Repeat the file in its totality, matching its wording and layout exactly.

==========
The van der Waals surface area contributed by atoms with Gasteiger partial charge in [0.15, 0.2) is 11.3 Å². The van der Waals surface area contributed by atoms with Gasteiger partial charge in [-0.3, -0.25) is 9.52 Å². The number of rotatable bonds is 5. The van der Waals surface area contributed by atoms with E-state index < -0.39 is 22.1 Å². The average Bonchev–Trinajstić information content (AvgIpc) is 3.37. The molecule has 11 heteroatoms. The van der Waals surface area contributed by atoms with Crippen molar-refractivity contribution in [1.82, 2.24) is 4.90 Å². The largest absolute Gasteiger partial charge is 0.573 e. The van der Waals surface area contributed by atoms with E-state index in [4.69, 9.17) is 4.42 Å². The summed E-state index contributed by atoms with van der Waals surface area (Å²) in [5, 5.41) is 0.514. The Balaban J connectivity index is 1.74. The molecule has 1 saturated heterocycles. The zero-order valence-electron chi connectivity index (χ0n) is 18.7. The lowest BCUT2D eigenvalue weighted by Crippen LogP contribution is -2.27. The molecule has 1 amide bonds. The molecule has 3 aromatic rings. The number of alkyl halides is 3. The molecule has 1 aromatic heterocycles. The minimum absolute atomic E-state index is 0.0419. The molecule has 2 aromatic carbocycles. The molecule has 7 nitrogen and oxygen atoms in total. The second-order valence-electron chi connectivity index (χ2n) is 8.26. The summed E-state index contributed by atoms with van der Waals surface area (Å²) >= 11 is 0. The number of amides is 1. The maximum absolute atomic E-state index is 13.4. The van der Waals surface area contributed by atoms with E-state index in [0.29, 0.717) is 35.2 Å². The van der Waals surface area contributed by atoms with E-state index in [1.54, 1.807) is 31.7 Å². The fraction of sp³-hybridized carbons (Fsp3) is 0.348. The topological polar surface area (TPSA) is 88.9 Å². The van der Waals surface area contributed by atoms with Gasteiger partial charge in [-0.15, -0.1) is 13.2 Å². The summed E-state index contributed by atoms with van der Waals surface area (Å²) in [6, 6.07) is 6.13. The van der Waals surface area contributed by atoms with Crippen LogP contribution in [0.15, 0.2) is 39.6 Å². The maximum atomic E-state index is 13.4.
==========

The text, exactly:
The van der Waals surface area contributed by atoms with Gasteiger partial charge in [0.15, 0.2) is 11.3 Å². The van der Waals surface area contributed by atoms with Gasteiger partial charge in [-0.3, -0.25) is 9.52 Å². The number of rotatable bonds is 5. The van der Waals surface area contributed by atoms with E-state index < -0.39 is 22.1 Å². The average Bonchev–Trinajstić information content (AvgIpc) is 3.37. The molecule has 11 heteroatoms. The van der Waals surface area contributed by atoms with Crippen molar-refractivity contribution in [1.82, 2.24) is 4.90 Å². The largest absolute Gasteiger partial charge is 0.573 e. The van der Waals surface area contributed by atoms with E-state index in [4.69, 9.17) is 4.42 Å². The summed E-state index contributed by atoms with van der Waals surface area (Å²) in [5, 5.41) is 0.514. The Balaban J connectivity index is 1.74. The molecule has 1 saturated heterocycles. The zero-order valence-electron chi connectivity index (χ0n) is 18.7. The lowest BCUT2D eigenvalue weighted by Crippen LogP contribution is -2.27. The molecule has 1 amide bonds. The molecule has 3 aromatic rings. The number of alkyl halides is 3. The molecule has 1 aromatic heterocycles. The minimum absolute atomic E-state index is 0.0419. The molecule has 2 aromatic carbocycles. The molecule has 7 nitrogen and oxygen atoms in total. The second-order valence-electron chi connectivity index (χ2n) is 8.26. The summed E-state index contributed by atoms with van der Waals surface area (Å²) >= 11 is 0. The number of amides is 1. The maximum absolute atomic E-state index is 13.4. The van der Waals surface area contributed by atoms with E-state index in [0.29, 0.717) is 35.2 Å². The van der Waals surface area contributed by atoms with E-state index in [1.54, 1.807) is 31.7 Å². The fraction of sp³-hybridized carbons (Fsp3) is 0.348. The topological polar surface area (TPSA) is 88.9 Å². The van der Waals surface area contributed by atoms with Gasteiger partial charge in [-0.15, -0.1) is 13.2 Å². The summed E-state index contributed by atoms with van der Waals surface area (Å²) in [6, 6.07) is 6.13. The van der Waals surface area contributed by atoms with Crippen LogP contribution in [0.15, 0.2) is 39.6 Å². The maximum atomic E-state index is 13.4.